Sleeping off Insomnia

Groucho as a microchip

"We laugh every time a person gives us the impression of being a thing."
--Henri Bergson1

The Marx Brothers frequently show their foils as automata. People too often bumble through life as sleepwalkers. In their somnabulistic sojourns, these people take everything at face value and respond to others as codes of behavior dictate, even when those codes are not being observed. In playing on this human automation, the Marxes can attempt not only to wake up their neighbors, but also to reveal something about our arbitrary sense of identity.

Groucho most obviously and consistently plays with this theme of human mechanization through his body language. He walks with a strange tilt to his upper body. Bergson suggests that a rigidity of form and movement works towards the comic, in part because this "inelasticity" shows a human as an automata. Stiff, mechanical movement shows "a certain fundamental absentmindedness."2 Groucho's ridiculous
Monkey Business
Groucho: I want to register a complaint.

Capt. Corcoran: Why, what's the matter?

Groucho: Matter enough! Do you know who sneaked into my stateroom at 3:00 this morning?

Capt. Corcoran: Who did that?

Groucho: Nobody, and that's my complaint. I'm young; I want gaiety, laughter, hot-cha-cha! I want to dance! I want to dance till the cows come home.
walk mocks those people trapped in mechanical action. When Groucho breaks free from this self-imposed rigidity, he does so impressively and without any sense of automation. For example, his dancing in Monkey Business and Duck Soup show simple, unmechanical self-expression, with body movements seldom seen outside of skiing accidents. Groucho is clearly no machine. He wants "gaiety, laughter, hot-cha-cha!"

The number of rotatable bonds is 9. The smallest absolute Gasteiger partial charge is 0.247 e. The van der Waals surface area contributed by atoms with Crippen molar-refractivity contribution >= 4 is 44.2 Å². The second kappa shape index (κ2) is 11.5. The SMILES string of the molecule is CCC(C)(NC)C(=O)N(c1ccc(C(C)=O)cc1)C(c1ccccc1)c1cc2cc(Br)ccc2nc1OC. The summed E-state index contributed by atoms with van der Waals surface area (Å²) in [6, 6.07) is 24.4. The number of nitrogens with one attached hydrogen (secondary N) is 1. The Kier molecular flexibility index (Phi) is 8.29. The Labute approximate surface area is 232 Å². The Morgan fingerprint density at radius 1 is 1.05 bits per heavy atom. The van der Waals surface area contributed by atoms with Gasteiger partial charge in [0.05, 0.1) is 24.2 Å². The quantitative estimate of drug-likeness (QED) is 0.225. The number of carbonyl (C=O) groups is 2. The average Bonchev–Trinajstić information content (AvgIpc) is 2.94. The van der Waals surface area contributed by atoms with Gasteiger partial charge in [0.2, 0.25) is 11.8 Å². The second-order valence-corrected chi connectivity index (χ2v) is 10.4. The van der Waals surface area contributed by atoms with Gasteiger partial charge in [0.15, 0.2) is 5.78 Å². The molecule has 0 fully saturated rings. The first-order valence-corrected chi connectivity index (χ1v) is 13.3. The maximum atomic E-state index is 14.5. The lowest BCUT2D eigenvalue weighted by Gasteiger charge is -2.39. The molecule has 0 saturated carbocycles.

The brothers also reveal society's inattentiveness by playing with signs of identity. People truly believe the Marxes are whatever they are dressed as. When Groucho puts on the captain's hat in Monkey Business, he seizes power over the ship, which, importantly, enables him to order a nice lunch. Likewise, by dressing like a doctor in A Day at the Races, he receives a job as a doctor. People so strongly anticipate the truth to be reflected through these signs that they automatically fall for any basic misrepresentation. Surface signification, identity, and jobs are closely linked.

The Marxes also annihilate rules of conduct to point out their foils' mechanization. Animal Crackers gives us a classic example of this behavior. In the famous bridge scene, Harpo and Chico cheat in every imaginable way, including sneaky dealing and playing 13 aces (Harpo's "got thousands of 'em"), but their stuffy opponents keep going as if nothing is amiss, until they eventually have to leave to preserve their sanity. Characters in other movies also leave rather than examine the loss of order. After the brothers' bizarre victory, Harpo rises from the table wearing Mrs. Whitehead's shoes. Obsessed with maintaining propriety and mindlessly following the course of how the game should progress, she lacks self-awareness. Harpo can therefore steal her shoes, signs of a society lady.

The brothers also toy with language in strange ways to show the mechanical behavior of the people around them. Non sequitors
Duck Soup
Firefly: Now, what is it that has four pair of pants, lives in Philadelphia, and it never rains but it pours?

Chicolini: Atsa good one. I give you three guesses.

Firefly: Now, let me see... has four pair of pants, lives in Philadelphia.... Is it male or female?

Chicolini: No, I no think so.

Firefly: Is he dead?

Chicolini: Who?

Firefly: I don't know. I give up.